This is not to say that you must develop the most impressive CV of all time, or become Christ-like overnight. It’s more of an attitude adjustment, that sees you willing to grow in virtue and maturity, that you might make a good, loving spouse for someone else one day. This kind of thinking shouldn’t be foreign to Catholics anyway, as we strive for sainthood in our day-to-day lives.

We often expect the best in many areas in life, and it’s unrealistic to think others aren’t expecting the same. It doesn’t quite work like this when searching for a spouse, as nobody is perfect, but aiming in the right direction is a world apart from being complacent, or worse, actively engaging in bad behaviour. If you’re going to be successful in your search for a spouse, you must become someone who’ll stand out in someone else’s search.

Friendship first

There is a dread-fear of friendship with someone you’re romantically interested in, at least among young people these days. This fear has been summed up in the notion of the ‘friend zone’, which is when two friends, one or both of whom may have feelings for the other, come to see a relationship as impossible because such a thing might ruin their friendship. This is a valid and understandable fear when such a ‘friendship’ is based on nothing other than trying to stay in each other’s orbit out of the hope that a romantic relationship might take off someday.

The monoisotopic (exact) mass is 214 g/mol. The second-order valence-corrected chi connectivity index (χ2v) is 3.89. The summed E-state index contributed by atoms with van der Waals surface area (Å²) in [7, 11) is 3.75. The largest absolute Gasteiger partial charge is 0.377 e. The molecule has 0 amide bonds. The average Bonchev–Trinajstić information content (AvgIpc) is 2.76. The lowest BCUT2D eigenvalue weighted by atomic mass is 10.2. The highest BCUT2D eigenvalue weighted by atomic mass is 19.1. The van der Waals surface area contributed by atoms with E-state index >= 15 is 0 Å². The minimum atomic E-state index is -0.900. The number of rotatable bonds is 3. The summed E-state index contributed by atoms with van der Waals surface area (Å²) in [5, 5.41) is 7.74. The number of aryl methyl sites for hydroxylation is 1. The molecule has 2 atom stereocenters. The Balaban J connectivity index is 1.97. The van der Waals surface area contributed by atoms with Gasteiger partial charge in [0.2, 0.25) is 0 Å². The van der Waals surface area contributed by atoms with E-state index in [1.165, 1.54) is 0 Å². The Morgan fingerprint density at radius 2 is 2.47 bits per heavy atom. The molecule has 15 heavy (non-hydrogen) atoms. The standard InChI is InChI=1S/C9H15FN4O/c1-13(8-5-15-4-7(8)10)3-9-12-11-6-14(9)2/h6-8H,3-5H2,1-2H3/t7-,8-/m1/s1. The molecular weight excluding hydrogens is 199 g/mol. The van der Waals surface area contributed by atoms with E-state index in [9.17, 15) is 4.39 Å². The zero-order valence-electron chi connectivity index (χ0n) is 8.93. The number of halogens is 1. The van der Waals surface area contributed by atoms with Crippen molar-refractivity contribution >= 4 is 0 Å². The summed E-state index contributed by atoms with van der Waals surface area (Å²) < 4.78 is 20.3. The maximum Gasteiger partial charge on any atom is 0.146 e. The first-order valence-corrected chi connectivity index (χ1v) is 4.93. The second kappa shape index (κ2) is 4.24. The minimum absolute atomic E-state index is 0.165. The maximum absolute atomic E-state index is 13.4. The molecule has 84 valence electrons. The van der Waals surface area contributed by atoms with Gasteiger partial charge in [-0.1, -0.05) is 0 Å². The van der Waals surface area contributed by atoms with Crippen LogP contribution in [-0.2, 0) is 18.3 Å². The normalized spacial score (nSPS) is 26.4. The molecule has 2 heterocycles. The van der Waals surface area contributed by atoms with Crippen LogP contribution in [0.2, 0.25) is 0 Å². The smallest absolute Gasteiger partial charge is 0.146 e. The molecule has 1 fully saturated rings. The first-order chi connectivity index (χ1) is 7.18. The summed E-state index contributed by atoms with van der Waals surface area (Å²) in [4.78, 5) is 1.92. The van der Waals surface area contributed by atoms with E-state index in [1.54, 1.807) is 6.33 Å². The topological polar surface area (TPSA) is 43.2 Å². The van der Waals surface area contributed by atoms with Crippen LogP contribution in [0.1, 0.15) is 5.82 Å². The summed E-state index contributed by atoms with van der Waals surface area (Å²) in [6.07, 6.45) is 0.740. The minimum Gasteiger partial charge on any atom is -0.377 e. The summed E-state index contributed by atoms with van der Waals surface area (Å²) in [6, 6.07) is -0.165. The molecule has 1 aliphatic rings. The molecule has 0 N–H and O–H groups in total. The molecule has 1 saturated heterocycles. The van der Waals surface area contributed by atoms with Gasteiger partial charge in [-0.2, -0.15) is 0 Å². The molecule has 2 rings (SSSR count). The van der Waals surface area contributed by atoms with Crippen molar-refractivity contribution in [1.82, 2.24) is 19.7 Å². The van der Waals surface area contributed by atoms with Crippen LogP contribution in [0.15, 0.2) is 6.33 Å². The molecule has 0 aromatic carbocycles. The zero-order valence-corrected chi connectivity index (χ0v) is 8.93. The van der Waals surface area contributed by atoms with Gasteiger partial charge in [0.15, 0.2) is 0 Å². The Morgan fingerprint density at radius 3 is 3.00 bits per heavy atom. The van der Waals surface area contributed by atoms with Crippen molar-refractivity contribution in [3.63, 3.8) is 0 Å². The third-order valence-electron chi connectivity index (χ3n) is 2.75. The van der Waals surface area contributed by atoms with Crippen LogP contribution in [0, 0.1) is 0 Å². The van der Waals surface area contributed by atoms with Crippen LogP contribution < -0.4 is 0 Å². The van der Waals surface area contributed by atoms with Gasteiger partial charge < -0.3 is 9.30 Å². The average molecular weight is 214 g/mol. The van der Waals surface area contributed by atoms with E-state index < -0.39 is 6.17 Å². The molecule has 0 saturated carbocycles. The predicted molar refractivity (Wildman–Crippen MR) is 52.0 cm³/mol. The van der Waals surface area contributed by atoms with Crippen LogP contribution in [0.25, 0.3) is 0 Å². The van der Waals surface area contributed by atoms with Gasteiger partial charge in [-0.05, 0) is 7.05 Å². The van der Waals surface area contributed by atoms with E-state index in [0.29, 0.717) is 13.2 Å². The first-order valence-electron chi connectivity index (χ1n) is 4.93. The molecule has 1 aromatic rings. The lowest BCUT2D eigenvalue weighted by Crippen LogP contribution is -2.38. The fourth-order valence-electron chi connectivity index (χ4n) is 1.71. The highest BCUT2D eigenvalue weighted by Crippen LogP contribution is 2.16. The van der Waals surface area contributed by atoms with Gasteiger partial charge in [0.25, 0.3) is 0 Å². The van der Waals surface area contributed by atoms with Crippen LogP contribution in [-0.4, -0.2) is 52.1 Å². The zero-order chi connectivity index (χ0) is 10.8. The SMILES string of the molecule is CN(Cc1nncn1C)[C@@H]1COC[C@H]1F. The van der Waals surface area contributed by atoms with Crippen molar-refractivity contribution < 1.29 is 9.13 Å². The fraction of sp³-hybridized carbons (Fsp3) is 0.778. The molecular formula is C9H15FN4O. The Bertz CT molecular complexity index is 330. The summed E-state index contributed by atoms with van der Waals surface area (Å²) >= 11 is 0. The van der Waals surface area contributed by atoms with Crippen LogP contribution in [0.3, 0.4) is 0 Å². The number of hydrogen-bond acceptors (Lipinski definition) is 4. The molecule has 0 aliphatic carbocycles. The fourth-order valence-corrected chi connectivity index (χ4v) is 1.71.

However, this is a poor excuse for a friendship. Good friendships are built upon shared values and mutual interests – deeper things than circumstance or simple romantic feelings. If the shared values or mutual interests are deep enough, they’re able to withstand a little awkwardness if romance goes unrequited.